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Bearish trend for Nasdaq still intact despite recent post-Santa rally

THE tech-heavy index Nasdaq Composite ended 2018 down 3.88 per cent for the year. It is the worst annual performance since 2008 and a reversal from the 28.2 per cent increase in 2017. The unsettling Sino-US trade dispute, slowdown of major economies and four rounds of interest rate hikes by the US Federal Reserve are factors influencing the decline. Despite closing the year in negative territory, Nasdaq logged many record-high trading days last year and recorded an all-time high of 8,133.30 in August 2018. These were largely fuelled by the stimulus of tax cuts and fiscal policies, as well as robust economic growth in early-2018.

At the start of 2018, the tech stars - FAANG stocks (Facebook, Amazon, Apple, Netflix and Alphabet of Google), which are among Nasdaq's top 10 securities by market capitalisation, were driving forces powering the index. But the story turned sour when online privacy scandals spread like wildfire in the second half of 2018. The tax-cut-fuelled US$1 trillion record-high share buyback last year did haul the index back to an all-time high in the third quarter, but the impact faded quickly and wiped out the gains.

Viewing the index on a weekly candle stick chart, the sign of bleeding is clear in the last quarter with a bunch of red candles. The index shed 15 per cent in that quarter alone. Fundamentally, the stimulus powered earnings growth is expected to slow down further in 2019 despite the experience of a near half-a-century low unemployment rate. Due to the rate hikes, trade war uncertainties and slower economic growth, the index is facing more headwinds in the coming months.

Short-term view

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However, applying a Stochastic Oscillator, which is a commonly used momentum indicator and also a leading indicator (at 9, 3, 3 level), shows that the Nasdaq Index in the daily chart has just reversed from an oversold position and is still heading north towards the upper band of the indicator - the overbought region. This denotes a possibility that there are still marginal legs to the already late year-end rally. But the ascension could be capped by a shorter-term resistance, the 20-day Simple Moving Average (MA) line. Should the index manage to break through 20MA, it faces a stronger resistance at the 6,800 point.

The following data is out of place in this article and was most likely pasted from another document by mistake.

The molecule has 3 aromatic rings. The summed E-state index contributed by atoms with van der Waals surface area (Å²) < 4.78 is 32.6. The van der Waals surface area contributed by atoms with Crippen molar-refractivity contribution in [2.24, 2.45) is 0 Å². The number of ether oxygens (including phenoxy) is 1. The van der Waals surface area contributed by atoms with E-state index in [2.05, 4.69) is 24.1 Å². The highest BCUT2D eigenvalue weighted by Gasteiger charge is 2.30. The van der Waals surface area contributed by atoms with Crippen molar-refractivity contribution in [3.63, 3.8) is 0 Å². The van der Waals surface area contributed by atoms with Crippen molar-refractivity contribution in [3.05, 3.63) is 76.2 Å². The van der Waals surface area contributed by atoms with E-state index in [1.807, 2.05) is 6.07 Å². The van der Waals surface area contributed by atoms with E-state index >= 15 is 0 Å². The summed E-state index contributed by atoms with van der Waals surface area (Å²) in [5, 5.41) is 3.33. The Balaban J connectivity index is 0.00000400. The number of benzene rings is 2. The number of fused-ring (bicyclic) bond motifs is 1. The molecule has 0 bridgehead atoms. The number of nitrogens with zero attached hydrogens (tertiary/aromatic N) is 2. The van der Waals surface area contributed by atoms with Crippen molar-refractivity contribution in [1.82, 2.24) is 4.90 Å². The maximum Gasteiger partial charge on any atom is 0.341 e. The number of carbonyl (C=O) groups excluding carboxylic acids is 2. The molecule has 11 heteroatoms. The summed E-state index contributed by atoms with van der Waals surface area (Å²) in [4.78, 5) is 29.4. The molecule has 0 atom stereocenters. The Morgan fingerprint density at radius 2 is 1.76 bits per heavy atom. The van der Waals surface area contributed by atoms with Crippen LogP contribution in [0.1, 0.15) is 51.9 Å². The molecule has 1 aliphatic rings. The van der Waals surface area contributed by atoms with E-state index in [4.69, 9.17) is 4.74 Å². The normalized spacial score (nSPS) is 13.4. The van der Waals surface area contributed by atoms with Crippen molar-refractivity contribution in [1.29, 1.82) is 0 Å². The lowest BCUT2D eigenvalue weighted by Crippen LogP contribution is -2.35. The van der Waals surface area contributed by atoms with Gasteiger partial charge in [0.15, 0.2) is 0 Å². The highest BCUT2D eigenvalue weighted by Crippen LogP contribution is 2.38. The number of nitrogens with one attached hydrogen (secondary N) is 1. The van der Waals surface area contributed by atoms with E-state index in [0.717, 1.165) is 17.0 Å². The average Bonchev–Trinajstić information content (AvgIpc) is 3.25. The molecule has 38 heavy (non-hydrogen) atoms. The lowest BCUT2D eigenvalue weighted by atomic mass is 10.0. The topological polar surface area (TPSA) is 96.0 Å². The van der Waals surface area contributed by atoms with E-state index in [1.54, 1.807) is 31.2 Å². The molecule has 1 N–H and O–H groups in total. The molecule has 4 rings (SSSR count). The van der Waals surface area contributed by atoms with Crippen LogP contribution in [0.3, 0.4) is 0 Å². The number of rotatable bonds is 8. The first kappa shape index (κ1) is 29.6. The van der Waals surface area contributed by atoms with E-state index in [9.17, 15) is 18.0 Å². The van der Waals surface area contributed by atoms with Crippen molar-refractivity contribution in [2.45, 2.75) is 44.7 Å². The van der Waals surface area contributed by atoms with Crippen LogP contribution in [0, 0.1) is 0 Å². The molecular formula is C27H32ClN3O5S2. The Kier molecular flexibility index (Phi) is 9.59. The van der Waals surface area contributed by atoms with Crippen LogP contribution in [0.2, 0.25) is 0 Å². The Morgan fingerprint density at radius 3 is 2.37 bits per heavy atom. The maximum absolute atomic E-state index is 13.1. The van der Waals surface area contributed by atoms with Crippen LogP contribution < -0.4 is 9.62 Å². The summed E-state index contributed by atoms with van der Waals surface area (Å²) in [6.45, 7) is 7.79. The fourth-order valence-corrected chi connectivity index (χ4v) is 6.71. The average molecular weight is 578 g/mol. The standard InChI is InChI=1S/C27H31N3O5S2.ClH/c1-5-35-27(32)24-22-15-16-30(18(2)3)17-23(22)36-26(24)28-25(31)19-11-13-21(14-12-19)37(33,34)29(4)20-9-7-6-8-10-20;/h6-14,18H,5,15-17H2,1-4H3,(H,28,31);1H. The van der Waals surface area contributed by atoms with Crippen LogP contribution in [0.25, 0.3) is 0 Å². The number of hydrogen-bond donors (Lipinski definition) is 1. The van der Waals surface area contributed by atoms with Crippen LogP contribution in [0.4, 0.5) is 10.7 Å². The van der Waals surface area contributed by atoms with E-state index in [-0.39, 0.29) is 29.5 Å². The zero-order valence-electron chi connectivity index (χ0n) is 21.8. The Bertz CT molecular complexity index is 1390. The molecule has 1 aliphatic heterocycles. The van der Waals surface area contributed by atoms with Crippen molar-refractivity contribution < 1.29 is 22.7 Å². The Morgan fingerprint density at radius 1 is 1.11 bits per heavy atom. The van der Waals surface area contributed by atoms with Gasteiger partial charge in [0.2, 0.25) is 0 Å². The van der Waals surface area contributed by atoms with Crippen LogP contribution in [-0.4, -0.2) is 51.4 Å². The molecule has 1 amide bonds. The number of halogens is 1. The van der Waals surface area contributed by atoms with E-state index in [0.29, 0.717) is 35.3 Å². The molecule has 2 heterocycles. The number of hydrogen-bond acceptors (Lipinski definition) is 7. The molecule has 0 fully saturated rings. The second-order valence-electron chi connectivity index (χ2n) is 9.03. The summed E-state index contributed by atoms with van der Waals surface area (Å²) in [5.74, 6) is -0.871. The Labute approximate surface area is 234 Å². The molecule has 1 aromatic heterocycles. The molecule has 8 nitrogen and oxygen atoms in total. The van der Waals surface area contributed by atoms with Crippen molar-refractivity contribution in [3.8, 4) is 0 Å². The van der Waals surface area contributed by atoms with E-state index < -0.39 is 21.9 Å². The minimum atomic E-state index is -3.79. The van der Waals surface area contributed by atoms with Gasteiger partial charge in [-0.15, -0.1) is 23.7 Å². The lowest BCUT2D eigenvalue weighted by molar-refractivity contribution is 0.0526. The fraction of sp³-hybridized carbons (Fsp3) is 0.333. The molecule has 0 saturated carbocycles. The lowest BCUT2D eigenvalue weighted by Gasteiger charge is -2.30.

Medium-term view

The index first traded below 200-day MA in October 2018 and has been residing below the line since then. This is a signal widely read as bearish for the stock market. Three attempts to break the 200MA resistance were not successful although one of the attempts had briefly broken the line for a few trading days but was pulled back into bearish territory. Despite the post-Christmas rally, the index is still trading far below the 200MA line and is certainly facing an uphill task climbing back to the previous high. In addition, the Death Cross of MA in which 50MA crosses below 200MA, occurred in end-November, implying an inveterate signal of further downside risk.

Long-term view

With a longer-term investment horizon, investors may tap the inflationary growth of the global economy and the vast opportunities offered in the evolution of technology. Since the tech index commenced in 1971 at 100 points, it has gained more than sixty-five folds (excluding dividends). Although past performance is not indicative of future results, longer-term investors with a more resilient portfolio and healthy cash flow are more often able to sail through the storms.

In summary, the Nasdaq has technically been trading in a downward trend since August 2018, with the support line found near the 6,200 level. Despite the recent post-Santa rally, the bearish trend is still intact. Facing immediate resistance at the 6,800 point, followed by the 50MA and 100MA lines, the index is unlikely in the near term to reverse its course. However, this provides an opportunity for longer-term investors to rebalance, and to dollar-cost-average out their portfolio.

  • The writer is investment strategist at PhillipCapital.

Disclaimer: Chartpoint is provided by Phillip Securities Research for information only, and should not be construed as investment advice.